I’m on the phone with my mom right now, which she says is procrastinating. I asked her, “Why is writing so hard?” Her answer: “Because it’s a creative effort.”
When you’re tasked with conjuring up something innovative, something new, you might think it’s best to open up all the options you can. But think of this scenario from the TED talk “The Power of Creative Constraints”:
“Imagine you’re asked to invent something new. It could be whatever you want made from anything you choose in any shape or size. That kind of creative freedom sounds so liberating, doesn’t it? Or does it? If you’re like most people, you’d probably be paralyzed by this task. Without more guidance, where would you even begin? As it turns out, boundless freedom isn’t always helpful.”
So, too much creative freedom could be cementing your writer’s block (or whatever block applies to your creative domain). But go to the other end of the spectrum, and you’re not heading for much creativity either. Step by step instructions are great when you’re looking for reliability, and a lot of the time, we are. My mom has a blue binder full of stained recipes in plastic page protectors. Most of the time when she cooks, she follows the recipes pretty exactly, maybe making one or two adjustments after trying it out a few times. But once a year, our kitchen becomes a wild playground for creative experimentation: the annual Haun family Chopped.
Each year, I go out to different grocery stores to gather supplies to model the Food Network show Chopped. I pick out four secret ingredients for each round of the competition: a 20-minute appetizer round, 30-minute entrée, and 30-minute dessert. After I do my shopping, I prep the kitchen by preheating the oven, boiling water, and setting up the induction burner. Then my parents are ready to open the baskets and compete to make a cohesive, creative dish using all of the secret basket ingredients for that round in that time allotted — no recipes allowed.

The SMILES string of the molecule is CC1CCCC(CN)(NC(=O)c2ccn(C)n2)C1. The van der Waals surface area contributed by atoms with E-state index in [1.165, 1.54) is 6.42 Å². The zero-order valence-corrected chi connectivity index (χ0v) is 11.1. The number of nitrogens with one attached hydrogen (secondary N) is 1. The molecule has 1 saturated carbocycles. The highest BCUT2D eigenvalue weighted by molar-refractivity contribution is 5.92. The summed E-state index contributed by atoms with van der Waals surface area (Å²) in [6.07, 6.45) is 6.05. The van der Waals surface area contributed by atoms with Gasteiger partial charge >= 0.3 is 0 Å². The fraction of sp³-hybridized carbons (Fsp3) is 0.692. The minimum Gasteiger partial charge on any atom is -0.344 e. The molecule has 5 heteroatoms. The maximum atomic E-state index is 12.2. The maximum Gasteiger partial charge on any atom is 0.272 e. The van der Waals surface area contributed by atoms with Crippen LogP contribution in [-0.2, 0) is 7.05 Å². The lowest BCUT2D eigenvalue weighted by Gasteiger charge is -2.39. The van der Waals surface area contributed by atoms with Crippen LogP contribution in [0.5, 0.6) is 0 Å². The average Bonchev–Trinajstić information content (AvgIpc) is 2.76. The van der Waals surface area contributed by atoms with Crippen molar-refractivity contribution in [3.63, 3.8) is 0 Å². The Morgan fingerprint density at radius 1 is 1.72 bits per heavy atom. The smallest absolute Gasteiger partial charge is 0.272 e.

But of course, by the nature of the game, there are plenty of restrictions, and pretty challenging ones at that — think having to make an appetizer featuring guava paste, yellow rice, spam, and bell peppers. Introducing creative constraints to the innovation process can help provide focus and spur new ideas. I imagine if I were to give my parents free reign over the pantry, endless time, access to any resource, and the simple challenge to create a new meal, we probably would have ended up with some safer bets than what has come out of the Chopped kitchen so far because “when there are no constraints on the creative process, complacency sets in, and people follow what psychologists call the path-of-least-resistance”.  And I bet it would have been a less energizing process too.
Through our annual competition, we’ve created a safe space for radical experimentation. We expect and tease each other about the failures, and we’re generous with our praise for everything that somehow turns out edible. Our goal is less about the food and more about having fun together and playing with culinary skills we hesitate to try otherwise (turns out a rolled cake is more difficult to make than you’d think!). We’ve created “a strong innovation climate — one that is characterized by support for innovation, shared vision and objectives, shared commitment to excel, and sense of security”. Okay, maybe we’re a little lax on the excel part.
Sure, we’ve had plenty of iffy bites come out of these Chopped meals. Try as you might, you can’t fry things in coconut milk. Most of it is passable, but not something we’d ever order off a menu. But every now and then, the circumstances of Chopped come together to make some real winners that earn a spot in the regular dinner rotation. My personal favorite is when Dad whipped up canned tuna in the style of crab cakes. I’ve made those more than a few times since (much easier for a college budget).
So maybe the next time you’re feeling stuck on a creative challenge, lean into the challenge part by adding more constraints. I eventually got going on this article by pulling out my hourglass and self-imposing a deadline to get the first few paragraphs in place. Organizationally, there are plenty of ways to impose creative constraints. Some tactics are to “limit inputs” (such as the time limits in Chopped), “enforce specific processes”, or “set specific output requirements”. Just be sure to leave some creative room to breathe.
Alicia Haun is a content marketing intern at Riverbank Consulting Group. Alicia is a senior at the University of Michigan, where she also works with the Center for Positive Organizations at the Ross School of Business. Alicia is passionate about the field of positive organizational psychology and looks forward to helping work become a place of flourishing.